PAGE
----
“It’s easy to be swept away by an idea of what the future of cities can be,” he adds. “But I’m of the belief that you don’t earn the right to work on those things if you’re not taking care of the basics right before you.”

However, Garcetti’s approach to the Clean Streets Index is decidedly forward-looking. Los Angeles’ sprawling area, he says, poses a particular problem in presenting a unified front against citywide issues, but data and technology bring some of those problems into more manageable terms. In the case of crime, it appears to be effective; The Atlantic noted that crime rates dropped an average of 10 percent since 1990 in the U.S. cities that adopted systems like CompStat.

Yet the emphasis on new tech is not designed to pull the solution out of residents’ reach. The data is easily accessible online, and mirroring the approach Garcetti took as a councilmember to curb graffiti in the mid-2000s, the city government will recruit a Clean Streets liaison from each of Los Angeles’ 96 neighborhood councils. “It’s really about hyper-accountability,” Garcetti says. “Any business owner or resident can log on and check it out, then say to their council member: ‘Why the heck is our street a 3? I want it to be a 1.’”

The Clean Streets Index “is a two-way street, pun intended,” Garcetti says. “It’s an acknowledgement that we can do better, but we know that the ultimate force multiplier is engaged residents who are able to hold the government accountable, and work to directly improve the conditions around them.”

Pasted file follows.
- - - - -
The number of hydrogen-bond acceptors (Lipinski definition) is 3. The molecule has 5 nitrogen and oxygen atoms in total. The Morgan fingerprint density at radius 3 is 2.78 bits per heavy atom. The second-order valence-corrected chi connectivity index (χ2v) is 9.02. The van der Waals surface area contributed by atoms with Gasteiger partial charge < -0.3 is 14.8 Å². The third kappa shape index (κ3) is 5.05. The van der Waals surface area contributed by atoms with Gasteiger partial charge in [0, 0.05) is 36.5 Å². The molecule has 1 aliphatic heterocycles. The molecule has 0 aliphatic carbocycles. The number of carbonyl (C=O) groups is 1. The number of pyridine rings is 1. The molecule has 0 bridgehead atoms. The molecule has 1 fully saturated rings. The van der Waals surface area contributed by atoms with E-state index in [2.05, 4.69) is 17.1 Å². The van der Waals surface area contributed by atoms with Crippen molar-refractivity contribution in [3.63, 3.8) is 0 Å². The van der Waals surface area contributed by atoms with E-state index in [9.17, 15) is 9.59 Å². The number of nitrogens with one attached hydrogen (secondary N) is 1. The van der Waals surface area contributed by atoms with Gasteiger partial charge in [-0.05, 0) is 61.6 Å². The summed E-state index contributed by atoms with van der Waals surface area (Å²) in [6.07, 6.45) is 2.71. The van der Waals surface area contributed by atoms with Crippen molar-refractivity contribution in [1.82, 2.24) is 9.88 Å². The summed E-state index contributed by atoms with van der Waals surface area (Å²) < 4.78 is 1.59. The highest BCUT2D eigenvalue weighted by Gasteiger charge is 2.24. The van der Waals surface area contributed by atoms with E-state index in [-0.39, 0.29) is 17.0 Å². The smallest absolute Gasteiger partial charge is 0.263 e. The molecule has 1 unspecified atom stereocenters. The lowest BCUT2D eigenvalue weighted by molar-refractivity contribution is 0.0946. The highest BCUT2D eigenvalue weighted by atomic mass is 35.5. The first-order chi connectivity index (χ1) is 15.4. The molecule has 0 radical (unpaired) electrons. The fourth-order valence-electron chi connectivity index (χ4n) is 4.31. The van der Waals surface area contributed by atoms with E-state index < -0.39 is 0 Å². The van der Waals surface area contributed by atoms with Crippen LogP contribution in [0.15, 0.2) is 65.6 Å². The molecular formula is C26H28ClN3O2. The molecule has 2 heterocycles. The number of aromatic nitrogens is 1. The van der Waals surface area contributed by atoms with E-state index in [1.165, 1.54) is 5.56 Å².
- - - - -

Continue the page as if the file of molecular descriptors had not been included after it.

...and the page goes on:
About the Author

Most Popular

  1. A photo of police officers sealing off trash bins prior to the Tokyo Marathon in Tokyo in 2015.
    Life

    Carefully, Japan Reconsiders the Trash Can

    The near-absence of public garbage bins in cities like Tokyo is both a security measure and a reflection of a cultural aversion to littering.

  2. An illustration of the Memorial Day flood in Ellicott City, Maryland.
    Environment

    In a Town Shaped by Water, the River Is Winning

    Storms supercharged by climate change pose a dire threat to river towns. After two catastrophic floods, tiny Ellicott City faces a critical decision: Rebuild, or retreat?

  3. A line of stores in Westport, Connecticut
    Equity

    Separated by Design: How Some of America’s Richest Towns Fight Affordable Housing

    In southwest Connecticut, the gap between rich and poor is wider than anywhere else in the country. Invisible walls created by local zoning boards and the state government block affordable housing and, by extension, the people who need it.

  4. Environment

    A 13,235-Mile Road Trip for 70-Degree Weather Every Day

    This year-long journey across the U.S. keeps you at consistent high temperatures.

  5. People handle guns on display at a show in Las Vegas.
    Life

    The 3 Gun-Control Laws That Work Best in the U.S.

    States with stricter gun-control laws have fewer homicides, especially when they’re used in combination, according to a new study.